Thirty Years On: Spring 1989

Over the course of the last few months, I’ve been thinking of whether or not to follow up on this series. It’s hard to follow up on what I personally consider one of the best years for alternative rock in the 80s in terms of musicianship, quality, consistency and creativity. On a more personal note, it’s also hard to follow up having a positive and stellar year when nearly your entire circle of friends has left for greener college pastures. Regardless, I did my damnedest to remain as positive as I could; I still had the other friends in my year and younger.

In retrospect this makes me sound rather shallow, and I suppose it does in a way. My connection to the just-graduated gang had been a deep and close one that I hadn’t had previously, and I suppose their moving on affected me more than I’d expected. I suddenly found myself going from ‘part of the gang’ to flying solo (or almost solo), and it took me a long time to get used to that.

Regardless, I still had college radio and 120 Minutes to fall back on. Plus, I was on the final circuit towards the end of my high school career, and it was time for me to find myself and shine somehow.

The Darling Buds, Pop Said…, released January 1989. If there’s anything I noticed about 1989, is that it seemed to have a more pop sheen to it. Not in the ridiculous plastic way that permeated the mid-80s pop scene, but in a fun, free-for-all way. This was thanks to multiple scenes in the UK kicking off the party culture that soon became known as Britpop. The Buds, coming from South Wales, brought in a sparkly indie-pop sound that caught the ears of many a fan.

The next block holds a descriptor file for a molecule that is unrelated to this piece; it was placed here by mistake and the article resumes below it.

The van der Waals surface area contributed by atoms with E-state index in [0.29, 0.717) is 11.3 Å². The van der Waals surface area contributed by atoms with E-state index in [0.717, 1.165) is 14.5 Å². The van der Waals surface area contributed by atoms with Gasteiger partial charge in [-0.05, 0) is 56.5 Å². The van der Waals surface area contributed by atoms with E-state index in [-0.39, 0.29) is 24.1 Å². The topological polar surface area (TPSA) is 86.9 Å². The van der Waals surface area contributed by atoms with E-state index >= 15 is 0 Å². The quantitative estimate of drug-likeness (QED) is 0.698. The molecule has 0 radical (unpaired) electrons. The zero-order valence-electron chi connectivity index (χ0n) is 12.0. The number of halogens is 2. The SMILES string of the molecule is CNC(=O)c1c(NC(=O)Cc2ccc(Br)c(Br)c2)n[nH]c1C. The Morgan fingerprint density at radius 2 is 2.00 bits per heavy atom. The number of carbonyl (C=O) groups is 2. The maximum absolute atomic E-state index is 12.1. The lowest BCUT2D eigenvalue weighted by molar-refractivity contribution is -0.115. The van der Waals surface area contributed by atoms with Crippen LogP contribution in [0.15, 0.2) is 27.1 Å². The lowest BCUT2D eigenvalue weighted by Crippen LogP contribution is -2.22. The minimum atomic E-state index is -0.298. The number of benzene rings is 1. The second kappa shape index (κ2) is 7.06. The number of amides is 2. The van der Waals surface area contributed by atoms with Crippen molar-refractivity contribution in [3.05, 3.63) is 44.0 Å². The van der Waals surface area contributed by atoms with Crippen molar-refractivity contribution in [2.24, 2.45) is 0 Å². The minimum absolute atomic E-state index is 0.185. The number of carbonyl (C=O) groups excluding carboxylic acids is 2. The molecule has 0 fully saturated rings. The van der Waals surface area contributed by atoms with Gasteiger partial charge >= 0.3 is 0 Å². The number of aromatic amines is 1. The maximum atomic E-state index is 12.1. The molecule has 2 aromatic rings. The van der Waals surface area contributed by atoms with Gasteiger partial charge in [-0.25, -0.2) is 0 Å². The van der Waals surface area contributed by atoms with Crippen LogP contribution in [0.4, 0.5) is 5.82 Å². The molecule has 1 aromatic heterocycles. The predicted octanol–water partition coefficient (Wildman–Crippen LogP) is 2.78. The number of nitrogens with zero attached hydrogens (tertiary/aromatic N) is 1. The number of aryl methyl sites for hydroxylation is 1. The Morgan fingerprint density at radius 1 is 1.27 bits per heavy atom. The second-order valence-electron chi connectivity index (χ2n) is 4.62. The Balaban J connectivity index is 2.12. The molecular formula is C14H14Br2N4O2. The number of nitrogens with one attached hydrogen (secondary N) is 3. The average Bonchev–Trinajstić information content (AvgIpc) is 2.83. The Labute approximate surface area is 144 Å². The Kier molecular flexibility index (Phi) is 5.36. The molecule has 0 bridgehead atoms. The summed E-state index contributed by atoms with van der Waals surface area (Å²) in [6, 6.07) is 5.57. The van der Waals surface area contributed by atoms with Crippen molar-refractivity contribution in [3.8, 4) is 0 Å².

Love and Rockets, “Motorcycle”/”I Feel Speed” single, released 3 January 1989. Meanwhile, the trio once known for its dreamy psychedelic indie rock over the last four years suddenly changed pace and delivered a growling punch of raucous surf rock about singer Daniel Ash’s love of motorcycles. The b-side “I Feel Speed” is a gorgeous dreamlike interpretation of the song done almost entirely on David J’s bass.

Throwing Muses, Hunkpapa, released 23 January 1989. The last album featuring bassist Leslie Langston, this outing was much more pop-oriented than their previous records, providing a college radio favorite with “Dizzy”.

New Order, Technique, released 30 January 1989. While not as brilliant as Low Life or Brotherhood, it’s nonetheless a solid album featuring some of their best hybrid sound of synth and guitar. It’s also quite melodic compared to some of their earlier records.

Morrissey, “The Last of the Famous International Playboys” single, released 31 January 1989. An absurd yet catchy ode to the Reggie and Ronnie Kray, London’s most famous (and infamous) mobsters of current history. It was the first of numerous non-album songs Morrissey would drop over the course of the next decade. Also a song and video that surprised many: it features three other ex-Smiths (Andy Rourke on bass, Mike Joyce on drums, and tour guitarist Craig Gannon), briefly firing up rumors of a sort-of Smiths reunion.

The Replacements, Don’t Tell a Soul, released 7 February 1989. Paul Westerberg and Co followed up 1987’s fantastic Pleased to Meet Me with an album that sounds like maybe they sobered up a titch and started writing more solidly and melodically. They’re older and perhaps a bit wiser at this point.